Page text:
Only the Brotherhood Wants to See Assassin’s Creed

7 Jan

484-film-page-largeBy Ed Sum (The Vintage Tempest)

Video game buffs will be curious about Assassin’s Creed. When this movie is competing in a heavy holiday week which includes Rogue One and Sing, a single film will stand out and the winner is sadly obvious. This product succeeds at a reasonably enjoyable techno-fantasy romp that blends ideas from the Tomb Raider 2 (ala Indiana Jones and the Crystal Skull route) with DaVinci Code.

However, this film is an introductory one, and it needs more substance (lore) to make it more filling. I do not know the games very well, so I was going into this movie slightly blind. The archaeology hints at a master race (the Nephilim?) who predated the creation of the Garden of Eden (from whence the apple came from) in order to create the Tree of Good and Evil to which Adam and Eve plucked from which gave them free will. I’m being deliberately misleading so not to spoil the real mythos.

Fassbender is a fan of the games to be both producing and acting in it. He comes through as a tougher version of Oliver Queen from CW’s Arrow, and the comparison is there. The League of Assassins and Brotherhood of Assassins can very well be one in the same in their respective universes! I geeked out at seeing Lynch fight with a bow, and can only wish upon a star for a comic book crossover of these two worlds. While Lynch took a while to embrace his past to become what he is, Oliver is fighting with all his will to not fall upon his killer past. Queen does not want to be in that darkness again.

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The movie does have its share of problems. It felt short. Some exposition was removed for to create a lean film. It did not help as assumptions had to be made about relationships between some of the characters. Other leaps of faith included how the Brotherhood restarted after what looked like a termination of a key group of Assassins. The pacing of the film started off good, but it got sluggish midway before getting exciting again. The last parts only set up more questions than provide solid answers, and while I was hoping for the scientist Sophia Rikkin (Marion Cotillard) to be a reincarnation of Maria (Aguilar’s partner in the past), the story sets her up to be a threat in later films.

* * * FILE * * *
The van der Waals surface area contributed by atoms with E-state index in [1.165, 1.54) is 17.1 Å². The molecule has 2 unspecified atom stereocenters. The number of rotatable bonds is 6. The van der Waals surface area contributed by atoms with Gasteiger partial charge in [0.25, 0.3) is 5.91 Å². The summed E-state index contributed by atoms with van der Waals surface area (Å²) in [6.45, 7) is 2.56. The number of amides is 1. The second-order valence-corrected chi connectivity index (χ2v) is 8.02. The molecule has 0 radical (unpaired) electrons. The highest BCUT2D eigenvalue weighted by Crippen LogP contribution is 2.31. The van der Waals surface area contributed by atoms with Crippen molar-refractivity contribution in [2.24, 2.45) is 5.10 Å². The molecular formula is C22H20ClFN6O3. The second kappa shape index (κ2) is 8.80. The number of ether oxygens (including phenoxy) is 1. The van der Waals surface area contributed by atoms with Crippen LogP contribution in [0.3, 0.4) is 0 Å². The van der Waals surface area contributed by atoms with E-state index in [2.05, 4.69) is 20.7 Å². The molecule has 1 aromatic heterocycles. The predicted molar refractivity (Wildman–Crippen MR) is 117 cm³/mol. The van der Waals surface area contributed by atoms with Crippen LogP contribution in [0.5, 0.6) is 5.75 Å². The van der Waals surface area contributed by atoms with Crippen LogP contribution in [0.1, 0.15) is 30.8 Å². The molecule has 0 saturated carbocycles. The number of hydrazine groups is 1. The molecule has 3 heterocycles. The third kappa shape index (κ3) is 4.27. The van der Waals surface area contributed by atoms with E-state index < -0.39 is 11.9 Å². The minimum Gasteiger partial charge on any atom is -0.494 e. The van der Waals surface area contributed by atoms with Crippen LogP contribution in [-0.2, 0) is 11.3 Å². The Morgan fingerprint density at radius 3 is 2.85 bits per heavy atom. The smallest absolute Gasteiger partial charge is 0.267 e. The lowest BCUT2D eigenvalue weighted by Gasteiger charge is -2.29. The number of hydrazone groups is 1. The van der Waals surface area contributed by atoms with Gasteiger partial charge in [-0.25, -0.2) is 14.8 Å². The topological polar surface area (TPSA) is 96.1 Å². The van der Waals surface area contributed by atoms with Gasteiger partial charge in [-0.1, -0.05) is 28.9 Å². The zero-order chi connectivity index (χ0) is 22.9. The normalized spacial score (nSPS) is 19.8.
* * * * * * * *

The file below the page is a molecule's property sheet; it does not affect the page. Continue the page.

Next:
The idea of hooking Callum up to the definitive interface to experience VR (via neuro-interface) is a very cool concept, and I can only hope a sequel does get made, perhaps a decade or two later where the future is realized in a bleak cyberpunk fashion, where Abstergo Industries has taken over the world. Recalling the past is not required. As this film is meant to be an extension of, perhaps we can see Rikkin get an expanded role as a technomancer that Callum has to deal with.

3 Blades out of 5

 

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